By Terrence McCoy
By Scott Fishman
By Deirdra Funcheon
By Allie Conti
By New Times Staff
By Ryan Pfeffer
By Deirdra Funcheon
By Kyle Swenson
At 1:30 a.m. on February 12, Lisa Pembleton woke to the sound of a man pleading for help. Groggy in the chill of a winter morning, she was bundled inside a thin metal camper. Thick, rural darkness surrounded her. No streetlights or glowing living rooms disturbed the view. Her beloved horses, Geno and Jubal, asleep in the stables beside her, were her only companions amid the acres of generous fields off 120th Avenue South. Four months earlier, she'd road-tripped down from California to study horse training behind the dauntingly green hedges of Wellington.
To find her, the man had hopped a fence and trampled down a sand-gravel road, tracking white dust on the soles of his cowboy boots. He knocked on the flimsy camper door and appeared in her bedroom like a dilapidated ghost, wearing jeans and an unbuttoned suit jacket.
"I was just in an accident, and I need to use your phone," he sputtered.
Pembleton, 26, was not a cynical woman. She had trusting eyes, a sunny smile, and an abiding faith in God. She shunned alcohol and paid rapt attention to the gospel on Sundays. But she was no idiot.
This man's eyes were bloodshot. He was tripping over his words. He held an iPhone and its dead battery in his hand. Beneath his brown, J. Crew-style haircut, his forehead was bruised, his wrist swollen.
Pembleton kept the lights off. She scrambled for her Mace. "I didn't know who he was, or if he was telling the truth," she wrote later on her blog.
A week earlier, she'd had the strangest dream: A man broke into her camper, saying he needed the phone. In the dream, she found her Mace and kicked him out but felt terribly guilty afterward. This time, "by God's grace, my response was different," she wrote.
She put down the Mace and handed over her cell phone so the man could call his girlfriend, Heather Colby, in Georgia. Pembleton heard him say that "he had really effed up, and he didn't know what he should do."
He was tall and affable, clean-shaven but bumbling. He sat on Pembleton's couch and asked if he sounded drunk.
"What should I do now?" he wondered.
Call 911, Pembleton advised. But the man didn't move. He explained to Pembleton that he had "drank a few," according to her interview with sheriff's investigators.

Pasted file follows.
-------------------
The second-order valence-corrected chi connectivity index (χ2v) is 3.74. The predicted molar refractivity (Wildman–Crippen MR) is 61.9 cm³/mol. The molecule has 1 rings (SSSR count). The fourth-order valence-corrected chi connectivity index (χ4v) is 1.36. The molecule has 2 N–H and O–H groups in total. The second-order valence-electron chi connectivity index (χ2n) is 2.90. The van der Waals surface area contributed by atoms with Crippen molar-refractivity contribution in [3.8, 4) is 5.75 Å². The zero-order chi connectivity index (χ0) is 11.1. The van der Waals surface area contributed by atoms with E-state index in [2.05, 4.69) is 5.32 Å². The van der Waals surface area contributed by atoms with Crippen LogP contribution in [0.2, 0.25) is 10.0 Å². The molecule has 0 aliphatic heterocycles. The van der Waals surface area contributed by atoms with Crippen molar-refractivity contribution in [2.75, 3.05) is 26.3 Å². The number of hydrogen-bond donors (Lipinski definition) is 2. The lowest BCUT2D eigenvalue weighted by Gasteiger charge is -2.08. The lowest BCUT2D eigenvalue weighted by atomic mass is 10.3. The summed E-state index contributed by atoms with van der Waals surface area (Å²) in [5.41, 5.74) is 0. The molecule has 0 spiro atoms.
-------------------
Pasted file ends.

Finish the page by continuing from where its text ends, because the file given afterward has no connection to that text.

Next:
"He was very hesitant, as he did not want to get into trouble," Pembleton wrote later. "But after some encouragement, he called."
"I hit something, and it had to have been another car," the man told the dispatcher. "I'm just at somebody's barn. I feel horrible. And they think I'm crazy."
Pembleton walked with the man down the road, toward the crash site. Before he left, he pulled out a wad of bills and tried to hand them to her. "I don't need your money," she said. He stuffed his hand back in his pocket.
Only later, after the flashing lights sliced through the inky darkness, did Pembleton learn that the dark-haired stranger was John Goodman, a 46-year-old multimillionaire trust-fund heir and polo hero of Wellington.
The "something" he'd hit was a Hyundai driven by 23-year-old Scott Patrick Wilson, a University of Central Florida graduate who had been driving home to Wellington to visit his family. The force of the crash capsized Wilson's car, tossing it into a drainage ditch. Trapped in the driver's seat for nearly an hour as Pembleton and Goodman talked, Wilson drowned before rescuers could reach him.
It was, as Goodman told his girlfriend, an "end-of-the-world accident." The story would soon attract national attention as a saga about money and justice, pitting an überrich playboy against the modest family of an aspiring young engineer.
Pembleton was a crucial postaccident witness. In the ensuing days and weeks, she turned away an avalanche of reporters who clamored to hear her story. Then she left town to continue her horse training in Vermont.
"The only thing I regret," she wrote, "is while I was with [Goodman] for about a half hour, before the authorities came, I never prayed with him."
Indeed, Goodman walked away that evening free of judgment, at least in the legal sense. He was not arrested or charged with any crime.
Goodman had grown up around horses in Houston, although not the polo kind. His father, the late Harold Goodman, raised racing thoroughbreds. Dad had also built a heating and air conditioning manufacturing business that made him among the 100 richest men in Texas. His four children, two sons and two daughters, would live off his success for the rest of their lives. Built more like a longshoreman than a jockey, John Goodman didn't originally gravitate toward the gentleman's sport of polo. As a kid, he played football and lacrosse. He attended a boarding school in Massachusetts and the private Wesley College in Delaware.
When he returned home to Texas, Dad made him vice president of international sales at Goodman Manufacturing. John married Isla Carroll Reckling, a Catholic girl from an old-money Texas family, and moved into a $2.6 million home.
In 1989, a few years after he married, John Goodman decided to take polo lessons. He was drawn to the tradition of the game, the camaraderie, the competition. Here was a sport you could play on horseback and still feel like a jock.